Paul Revere's Ride

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Oxford University Press, 1995 - Art - 445 pages
106 Reviews
Paul Revere's midnight ride looms as an almost mythical event in American history--yet it has been largely ignored by scholars and left to patriotic writers and debunkers. Now one of the foremost American historians offers the first serious look at the events of the night of April 18, 1775--what led up to it, what really happened, and what followed--uncovering a truth far more remarkable than the myths of tradition.

In Paul Revere's Ride, David Hackett Fischer fashions an exciting narrative that offers deep insight into the outbreak of revolution and the emergence of the American republic. Beginning in the years before the eruption of war, Fischer illuminates the figure of Paul Revere, a man far more complex than the simple artisan and messenger of tradition. Revere ranged widely through the complex world of Boston's revolutionary movement--from organizing local mechanics to mingling with the likes of John Hancock and Samuel Adams. When the fateful night arrived, more than sixty men and women joined him on his task of alarm--an operation Revere himself helped to organize and set in motion. Fischer recreates Revere's capture that night, showing how it had an important impact on the events that followed. He had an uncanny gift for being at the center of events, and the author follows him to Lexington Green--setting the stage for a fresh interpretation of the battle that began the war. Drawing on intensive new research, Fischer reveals a clash very different from both patriotic and iconoclastic myths. The local militia were elaborately organized and intelligently led, in a manner that had deep roots in New England. On the morning of April 19, they fought in fixed positions and close formation, twice breaking the British regulars. In the afternoon, the American officers switched tactics, forging a ring of fire around the retreating enemy which they maintained for several hours--an extraordinary feat of combat leadership. In the days that followed, Paul Revere led a new battle-- for public opinion--which proved even more decisive than the fighting itself.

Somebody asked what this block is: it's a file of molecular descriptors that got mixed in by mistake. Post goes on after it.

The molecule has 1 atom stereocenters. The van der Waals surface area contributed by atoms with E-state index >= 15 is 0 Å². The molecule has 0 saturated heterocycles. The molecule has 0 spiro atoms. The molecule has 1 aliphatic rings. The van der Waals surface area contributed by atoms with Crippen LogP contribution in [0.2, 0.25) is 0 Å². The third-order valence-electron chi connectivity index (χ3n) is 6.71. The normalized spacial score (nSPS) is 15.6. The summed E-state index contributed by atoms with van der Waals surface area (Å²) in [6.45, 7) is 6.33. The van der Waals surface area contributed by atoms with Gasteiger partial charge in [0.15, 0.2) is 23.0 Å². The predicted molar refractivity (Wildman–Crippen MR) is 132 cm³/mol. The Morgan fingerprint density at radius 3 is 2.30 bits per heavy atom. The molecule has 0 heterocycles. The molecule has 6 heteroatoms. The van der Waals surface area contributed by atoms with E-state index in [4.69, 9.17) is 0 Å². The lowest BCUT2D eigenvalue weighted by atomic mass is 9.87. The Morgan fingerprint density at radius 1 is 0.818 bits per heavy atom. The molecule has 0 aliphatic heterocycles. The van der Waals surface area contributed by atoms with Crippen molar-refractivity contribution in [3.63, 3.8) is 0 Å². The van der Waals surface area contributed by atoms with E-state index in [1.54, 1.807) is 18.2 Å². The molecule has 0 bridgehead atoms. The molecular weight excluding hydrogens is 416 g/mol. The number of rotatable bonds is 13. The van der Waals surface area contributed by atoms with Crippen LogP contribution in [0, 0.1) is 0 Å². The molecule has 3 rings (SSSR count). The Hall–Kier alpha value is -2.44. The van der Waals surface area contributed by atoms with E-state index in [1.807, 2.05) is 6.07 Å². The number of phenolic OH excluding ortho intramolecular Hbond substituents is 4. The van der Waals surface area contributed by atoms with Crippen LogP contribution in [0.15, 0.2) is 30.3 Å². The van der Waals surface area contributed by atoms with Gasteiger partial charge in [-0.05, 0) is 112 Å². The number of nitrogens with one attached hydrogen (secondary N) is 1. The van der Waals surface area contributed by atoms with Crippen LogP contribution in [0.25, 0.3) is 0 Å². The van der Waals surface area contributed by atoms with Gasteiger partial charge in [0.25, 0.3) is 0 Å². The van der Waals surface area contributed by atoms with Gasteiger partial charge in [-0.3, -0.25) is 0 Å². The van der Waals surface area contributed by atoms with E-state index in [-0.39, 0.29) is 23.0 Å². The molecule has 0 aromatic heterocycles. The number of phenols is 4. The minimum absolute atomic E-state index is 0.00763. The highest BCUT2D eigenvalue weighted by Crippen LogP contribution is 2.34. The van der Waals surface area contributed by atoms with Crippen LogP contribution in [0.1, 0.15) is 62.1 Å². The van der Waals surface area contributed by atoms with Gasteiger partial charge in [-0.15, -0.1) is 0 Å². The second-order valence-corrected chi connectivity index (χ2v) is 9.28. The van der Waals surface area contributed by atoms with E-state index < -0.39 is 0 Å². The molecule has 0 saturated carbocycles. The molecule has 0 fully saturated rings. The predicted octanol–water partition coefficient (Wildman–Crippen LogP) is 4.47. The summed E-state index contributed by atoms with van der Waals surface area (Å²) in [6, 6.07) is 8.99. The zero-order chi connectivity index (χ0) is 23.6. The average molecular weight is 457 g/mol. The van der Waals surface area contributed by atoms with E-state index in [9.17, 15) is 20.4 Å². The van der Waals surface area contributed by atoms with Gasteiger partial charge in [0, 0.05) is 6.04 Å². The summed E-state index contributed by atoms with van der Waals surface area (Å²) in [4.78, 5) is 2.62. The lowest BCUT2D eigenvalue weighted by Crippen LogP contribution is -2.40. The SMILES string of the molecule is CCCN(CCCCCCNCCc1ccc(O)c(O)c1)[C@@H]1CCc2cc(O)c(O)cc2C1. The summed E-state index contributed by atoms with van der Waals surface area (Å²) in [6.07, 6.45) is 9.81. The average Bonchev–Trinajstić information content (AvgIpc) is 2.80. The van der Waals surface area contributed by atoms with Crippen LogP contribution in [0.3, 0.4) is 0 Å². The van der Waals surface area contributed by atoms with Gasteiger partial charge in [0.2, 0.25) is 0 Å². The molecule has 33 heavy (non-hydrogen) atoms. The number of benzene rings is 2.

When the alarm-riders of April 18 took to the streets, they did not cry, "the British are coming," for most of them still believed they were British. Within a day, many began to think differently. For George Washington, Thomas Jefferson, John Adams, and Thomas Paine, the news of Lexington was their revolutionary Rubicon. Paul Revere's Ride returns Paul Revere to center stage in these critical events, capturing both the drama and the underlying developments in a triumphant return to narrative history at its finest.

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Entertaining and well researched. - Goodreads
Extensively researched and very readable. - Goodreads
... i really enjoyed fischer's writing style. - Goodreads
Excellently written and researched book on Paul Revere. - Goodreads
great book with lots of in depth research. - Goodreads
Well researched and a very enjoyable book. - Goodreads

Review: Paul Revere's Ride

User Review  - Clay - Goodreads

Excellently written and researched book on Paul Revere. Makes you rethink what we always thought we knew about the man and his fabled lone ride. He was much more involved and an integral part of why ... Read full review

Review: Paul Revere's Ride

User Review  - Michael Lucey - Goodreads

This might be the best history book I have ever read. This should be required reading by every American before they leave high school. The author did a fantastic job of correcting the facts for one of ... Read full review

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About the author (1995)

David Hackett Fischer is Warren Professor of History at Brandeis University. His books include the highly acclaimed Albion's Seed: Four British Folkways in America and Growing Old in America.

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